[/quote]

lol, of course they are!

People completely do not understand economics. People have been shouting recession for over a year now, and have yet to be right. Sometimes they don’t even find out that we are in a recession until it is actually over.

Yes the economy has slowed, and yes there are some problems with the economy. But does that mean people should turn into chicken littles?

The recent drop in housing prices is only a drop back to reality from the ridiculous bubble we were in.

The defaults in loans are really on the secondary market. That is the high risk market. If you only qualify for the high risk market, it means you should not have gotten the loan. It means you are too high of a risk for paying a normal mortgage, so why should you think its going to be easier to pay the double interest rate?

Then the secondary market was infiltrated by thieves and fools. Sell anyone a mortgage regardless of whether or not they could pay. People were getting mortgages bigger then their incomes.

What idiot sold that loan? What idiot thought they should get that type of loan?

dhickey has it right here. There is always opportunity, as long as your not spending all your time whining. Regardless of what you have heard, the depression actually created a surprising number of rich people. And these were people who were not rich before the depression. Just people who were smart.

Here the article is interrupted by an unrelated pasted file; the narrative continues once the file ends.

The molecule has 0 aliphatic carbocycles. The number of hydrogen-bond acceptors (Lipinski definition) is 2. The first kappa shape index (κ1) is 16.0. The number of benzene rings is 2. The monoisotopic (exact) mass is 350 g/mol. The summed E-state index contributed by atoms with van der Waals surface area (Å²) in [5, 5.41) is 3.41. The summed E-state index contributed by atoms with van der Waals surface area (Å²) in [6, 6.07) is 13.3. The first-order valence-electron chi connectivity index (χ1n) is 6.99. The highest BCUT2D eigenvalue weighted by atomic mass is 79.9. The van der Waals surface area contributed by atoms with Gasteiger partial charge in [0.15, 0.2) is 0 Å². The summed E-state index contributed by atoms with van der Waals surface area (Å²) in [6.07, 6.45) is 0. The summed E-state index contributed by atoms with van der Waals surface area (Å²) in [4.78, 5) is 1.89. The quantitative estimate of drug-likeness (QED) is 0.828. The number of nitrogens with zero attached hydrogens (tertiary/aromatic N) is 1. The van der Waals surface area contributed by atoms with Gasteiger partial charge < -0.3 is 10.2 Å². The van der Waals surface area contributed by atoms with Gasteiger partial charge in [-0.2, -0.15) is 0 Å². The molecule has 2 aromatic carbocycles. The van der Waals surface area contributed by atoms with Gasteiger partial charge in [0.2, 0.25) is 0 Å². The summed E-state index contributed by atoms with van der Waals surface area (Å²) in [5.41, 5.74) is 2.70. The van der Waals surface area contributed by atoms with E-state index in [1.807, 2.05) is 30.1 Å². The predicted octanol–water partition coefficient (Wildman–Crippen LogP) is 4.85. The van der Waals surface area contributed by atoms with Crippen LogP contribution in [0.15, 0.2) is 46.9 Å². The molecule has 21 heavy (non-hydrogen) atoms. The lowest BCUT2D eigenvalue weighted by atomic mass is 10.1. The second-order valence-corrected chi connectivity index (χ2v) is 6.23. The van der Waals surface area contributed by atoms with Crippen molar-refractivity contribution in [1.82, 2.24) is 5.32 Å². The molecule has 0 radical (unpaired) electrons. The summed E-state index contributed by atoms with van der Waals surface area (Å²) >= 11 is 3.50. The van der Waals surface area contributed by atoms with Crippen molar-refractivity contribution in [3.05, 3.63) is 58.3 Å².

Foreclosures high? Go bargain hunting. People losing their houses? Guess what, that doesn’t hurt the rental market.

People keep focusing on the 6% unemployment without ever thinking about the fact that this means they have a 94% chance of having a job. And the fact that 5% is concidered full employment because it is known that at least 5% of the population doesn’t actually want a job.

I have known people to work the “unemployment circuit”. And by that I mean people who get a job only long enough to qualify for unemployment benefits, then get fired, but in a way that does not negate benefits. Once the benefits dry up, do it again.

Since the government extended benefits for people, they can wait a few more weeks before they need to actually get a job. Economists know this. (Or at least they should.) But the media still reports the terrible economic news of the rising unemployment.

Holy cow mage, I really like reading your posts. I wish more people used as much common sense and reasoning like you do when commenting on issues like these.

Falling housing prices/foreclosures + low interest rates + inflation = oportunity to make money in the housing and property markets.